Al Beard '59 November 19, 2016 at 12:50 pm

I lost my ring twice, The first time was in midwinter in while living in Syracuse. After having lunch with coworkers,. I threw a snowball at someone and the ring went flying into a 4′ snowbank outside the restaurant. A month or so later, when the snow had melted, we went for lunch at the same restaurant and lo and behold, the ring was on the sidewalk where the snowbank had been.
The second time was the result of a robbery while living in Phoenix. Someone broke into our house and took the ring along with other items. That loss was permanent — I never saw the ring again.


Jamie (Silverstein) Stolper November 19, 2016 at 3:19 pm

My women’s miniature brass rat, class of ’75, was stolen during a home robbery 10-15 years ago. I had worn it just about every day since I graduated, but had lost a lot of weight and the ring was so loose, I thought it would slip off and I would lose it, so I stopped wearing it until I could get it to fit better. Then we were robbed and I was heartbroken.

My husband tried to replace it, but told me a replacement would be from a different company and wouldn’t look the same. Gradually, I’ve learned to live without it, but I’d love to get another. I’m guessing the stolen one was sold and melted down for the cash at the time, but who knows? I wonder if Herff Jones sells women’s miniatures. They were a perfect size for me. I’ll have to follow up.

Thanks for this article, Slice of MIT!


Phil Cassady November 19, 2016 at 11:08 pm

Does a clearing house for recovered but unclaimed Brass Rats exist where we might look for our lost Brass Rats?


Michael Marcus November 20, 2016 at 12:07 pm

Here’s a story of reuniting a classmate with his brass rate that we printed in the January/February 2013 Tech Review:

Gary Anderson writes that he has been reunited with his Brass Rat, after losing it 40 years ago in the ocean on Hilton Head Island, SC. Here is the story.  “I had just gone to work for Sea Pines Co. on July 6,1972, after graduation from Harvard Business School.   Actually, I don’t recall the actual date, but my wife Lindy swears it was July 6.   Lindy and I were invited to a party on the beach that evening, and I was throwing a football around with some of the guys when I suddenly realized my ring was gone.   Yes, alcohol was a factor.  We looked for it for a while, but of course didn’t find it.  Then, sometime in the 80s (I think), someone found the ring on the beach, contacted MIT, and that resulted in a notice in the Class Notes.  I did not see that notice but heard about it a little later from my friend, classmate, and fraternity brother *Ric Klass.  I didn’t get around to doing anything about it for a while, then when I finally contacted that party, they no longer had it.  You snooze, you lose.  On July 6, 2012, Mike Marcus sent out an email asking for class news and also reported that someone had contacted MIT that they had found a class of ’68 ring, with the initials ‘GPA’,   although the middle initial was hard to read because of the ornate script used. I immediately recognized that was my long-lost ring.  My initials are ‘GSA’.  Catch that date?   That’s 40 years to the day from when I lost it!   This time I followed up immediately, wrote Mike, found out the party’s email address, and began correspondence leading to the return of my ring.   This person said it was found in their home near Orangeburg, SC under the porch flooring when they renovated the porch, but does not know how it came to be there.  It is in perfect condition.  I had feared it might be badly worn from sand and salt, but not so.  I am really glad to have my ring back.  I have not worn rings for many years, mostly because I am around construction some and I think it is somewhat hazardous to have rings on, but also because I didn’t have my class ring.  I took both my Brass Rat and my wedding band to be resized (as I am definitely a larger man that I was in college!).  Maybe I will start wearing them both on a regular basis now.  I would like to express my gratitude to MIT and Mike for their efforts in helping me get my Brass Rat back.”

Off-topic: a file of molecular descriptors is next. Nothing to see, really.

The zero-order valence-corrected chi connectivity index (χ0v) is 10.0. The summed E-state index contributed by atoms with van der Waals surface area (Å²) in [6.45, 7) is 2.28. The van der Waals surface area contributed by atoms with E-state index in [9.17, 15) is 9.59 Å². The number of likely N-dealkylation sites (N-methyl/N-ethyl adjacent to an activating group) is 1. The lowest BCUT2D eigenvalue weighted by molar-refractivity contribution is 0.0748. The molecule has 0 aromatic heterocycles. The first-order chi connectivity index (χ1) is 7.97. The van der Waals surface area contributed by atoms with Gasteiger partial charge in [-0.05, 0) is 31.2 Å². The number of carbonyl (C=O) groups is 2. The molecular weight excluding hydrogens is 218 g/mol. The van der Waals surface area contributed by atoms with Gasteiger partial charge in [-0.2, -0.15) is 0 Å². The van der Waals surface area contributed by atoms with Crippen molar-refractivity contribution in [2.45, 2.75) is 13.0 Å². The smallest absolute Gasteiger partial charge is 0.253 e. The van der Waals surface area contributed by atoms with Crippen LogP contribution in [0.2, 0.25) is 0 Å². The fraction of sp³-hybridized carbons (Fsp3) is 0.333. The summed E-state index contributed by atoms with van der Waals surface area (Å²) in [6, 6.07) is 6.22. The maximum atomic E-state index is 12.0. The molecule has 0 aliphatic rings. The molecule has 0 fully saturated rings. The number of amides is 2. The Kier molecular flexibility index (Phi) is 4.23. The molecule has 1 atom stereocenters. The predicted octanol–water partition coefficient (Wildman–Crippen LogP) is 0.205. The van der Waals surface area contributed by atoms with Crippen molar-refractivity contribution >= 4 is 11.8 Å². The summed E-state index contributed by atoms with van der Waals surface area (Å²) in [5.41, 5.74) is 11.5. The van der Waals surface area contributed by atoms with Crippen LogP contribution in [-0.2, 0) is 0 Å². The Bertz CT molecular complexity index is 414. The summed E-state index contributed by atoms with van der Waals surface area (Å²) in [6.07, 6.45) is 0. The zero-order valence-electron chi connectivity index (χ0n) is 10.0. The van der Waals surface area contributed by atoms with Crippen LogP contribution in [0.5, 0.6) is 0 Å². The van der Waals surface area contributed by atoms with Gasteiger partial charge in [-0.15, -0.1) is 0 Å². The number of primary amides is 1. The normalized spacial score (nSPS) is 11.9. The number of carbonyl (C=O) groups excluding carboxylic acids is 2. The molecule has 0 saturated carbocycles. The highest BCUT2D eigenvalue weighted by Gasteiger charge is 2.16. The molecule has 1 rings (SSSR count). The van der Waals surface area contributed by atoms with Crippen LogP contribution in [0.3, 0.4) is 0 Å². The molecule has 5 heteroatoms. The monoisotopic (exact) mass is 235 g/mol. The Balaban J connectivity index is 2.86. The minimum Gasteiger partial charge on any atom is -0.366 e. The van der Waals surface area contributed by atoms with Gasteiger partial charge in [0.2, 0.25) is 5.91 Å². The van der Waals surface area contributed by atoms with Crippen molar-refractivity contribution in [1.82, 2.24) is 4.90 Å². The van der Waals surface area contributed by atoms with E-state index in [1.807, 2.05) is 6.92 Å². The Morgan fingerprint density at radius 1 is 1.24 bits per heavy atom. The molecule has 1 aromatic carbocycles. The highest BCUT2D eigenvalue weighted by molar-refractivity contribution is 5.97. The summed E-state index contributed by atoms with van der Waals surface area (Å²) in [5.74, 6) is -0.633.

Dan Asimov November 20, 2016 at 12:43 pm